Two new studies have shown that a newly identified “starvation hormone” plays an important role in the metabolic shift seen in animals after a period of fasting and in those fed a low-carbohydrate, high-fat diet.
In one study, led by researchers at the Beth Israel Deaconess Medical Center in Boston, a search for changes in gene activity in mice fed a high-fat, low-carbohydrate diet for 30 days turned up the gene encoding liver-derived fibroblast growth factor 21 (FGF21). The investigators also found that fasting mice and mice on a carbohydrate-restricted diet require increased blood levels of FGF21 to begin burning fat (Badman MK et al. Cell Metab. 2007;5:426-437).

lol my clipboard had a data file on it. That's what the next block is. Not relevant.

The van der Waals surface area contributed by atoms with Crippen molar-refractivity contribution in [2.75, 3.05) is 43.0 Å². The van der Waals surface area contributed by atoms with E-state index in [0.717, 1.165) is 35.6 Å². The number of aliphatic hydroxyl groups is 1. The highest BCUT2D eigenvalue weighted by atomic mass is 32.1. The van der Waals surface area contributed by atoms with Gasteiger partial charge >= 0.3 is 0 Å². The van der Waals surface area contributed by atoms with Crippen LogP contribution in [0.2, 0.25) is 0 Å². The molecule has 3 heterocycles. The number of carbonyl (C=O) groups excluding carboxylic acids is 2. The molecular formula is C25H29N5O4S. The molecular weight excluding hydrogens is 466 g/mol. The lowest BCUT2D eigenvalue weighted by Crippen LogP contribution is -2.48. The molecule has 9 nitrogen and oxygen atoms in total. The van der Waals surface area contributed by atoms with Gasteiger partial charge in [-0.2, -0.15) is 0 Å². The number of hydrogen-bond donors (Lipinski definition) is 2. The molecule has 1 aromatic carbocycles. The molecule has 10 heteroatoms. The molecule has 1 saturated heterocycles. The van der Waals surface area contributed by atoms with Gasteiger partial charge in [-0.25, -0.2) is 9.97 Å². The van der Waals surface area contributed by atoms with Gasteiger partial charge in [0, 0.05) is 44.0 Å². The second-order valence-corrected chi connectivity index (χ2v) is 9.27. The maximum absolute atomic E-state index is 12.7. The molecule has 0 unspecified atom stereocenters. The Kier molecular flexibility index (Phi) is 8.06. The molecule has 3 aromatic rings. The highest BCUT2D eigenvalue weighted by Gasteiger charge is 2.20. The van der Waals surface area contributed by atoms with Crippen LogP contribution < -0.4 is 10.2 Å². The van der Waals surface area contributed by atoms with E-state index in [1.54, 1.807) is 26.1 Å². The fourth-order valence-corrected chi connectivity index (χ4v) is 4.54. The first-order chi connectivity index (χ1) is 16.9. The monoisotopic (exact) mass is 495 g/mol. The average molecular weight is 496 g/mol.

Hampton T. Starvation Hormone. JAMA. 2007;298(5):505. doi:10.1001/jama.298.5.505-c
Customize your JAMA Network experience by selecting one or more topics from the list below.
Create a personal account or sign in to: